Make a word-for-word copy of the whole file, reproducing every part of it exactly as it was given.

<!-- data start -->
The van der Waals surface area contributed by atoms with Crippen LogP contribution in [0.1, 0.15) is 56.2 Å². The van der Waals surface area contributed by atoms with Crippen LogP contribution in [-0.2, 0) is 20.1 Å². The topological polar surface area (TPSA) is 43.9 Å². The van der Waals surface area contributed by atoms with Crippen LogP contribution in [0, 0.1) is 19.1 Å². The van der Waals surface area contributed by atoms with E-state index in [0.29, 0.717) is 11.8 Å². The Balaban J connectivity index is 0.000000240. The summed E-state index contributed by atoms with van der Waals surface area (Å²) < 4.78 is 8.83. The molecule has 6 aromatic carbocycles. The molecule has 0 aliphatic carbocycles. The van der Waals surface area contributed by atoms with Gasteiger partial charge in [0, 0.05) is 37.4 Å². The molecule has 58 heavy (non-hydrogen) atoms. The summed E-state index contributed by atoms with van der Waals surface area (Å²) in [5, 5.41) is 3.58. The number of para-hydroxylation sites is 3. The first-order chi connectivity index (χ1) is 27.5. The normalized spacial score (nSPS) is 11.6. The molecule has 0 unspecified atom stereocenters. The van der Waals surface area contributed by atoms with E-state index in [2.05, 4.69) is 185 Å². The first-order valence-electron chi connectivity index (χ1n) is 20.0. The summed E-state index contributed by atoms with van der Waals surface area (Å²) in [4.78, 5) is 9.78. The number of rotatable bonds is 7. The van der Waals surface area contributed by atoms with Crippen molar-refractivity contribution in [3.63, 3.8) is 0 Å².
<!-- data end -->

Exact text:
The van der Waals surface area contributed by atoms with Crippen LogP contribution in [0.1, 0.15) is 56.2 Å². The van der Waals surface area contributed by atoms with Crippen LogP contribution in [-0.2, 0) is 20.1 Å². The topological polar surface area (TPSA) is 43.9 Å². The van der Waals surface area contributed by atoms with Crippen LogP contribution in [0, 0.1) is 19.1 Å². The van der Waals surface area contributed by atoms with E-state index in [0.29, 0.717) is 11.8 Å². The Balaban J connectivity index is 0.000000240. The summed E-state index contributed by atoms with van der Waals surface area (Å²) < 4.78 is 8.83. The molecule has 6 aromatic carbocycles. The molecule has 0 aliphatic carbocycles. The van der Waals surface area contributed by atoms with Gasteiger partial charge in [0, 0.05) is 37.4 Å². The molecule has 58 heavy (non-hydrogen) atoms. The summed E-state index contributed by atoms with van der Waals surface area (Å²) in [5, 5.41) is 3.58. The number of para-hydroxylation sites is 3. The first-order chi connectivity index (χ1) is 27.5. The normalized spacial score (nSPS) is 11.6. The molecule has 0 unspecified atom stereocenters. The van der Waals surface area contributed by atoms with E-state index in [2.05, 4.69) is 185 Å². The first-order valence-electron chi connectivity index (χ1n) is 20.0. The summed E-state index contributed by atoms with van der Waals surface area (Å²) in [4.78, 5) is 9.78. The number of rotatable bonds is 7. The van der Waals surface area contributed by atoms with Crippen molar-refractivity contribution in [3.63, 3.8) is 0 Å².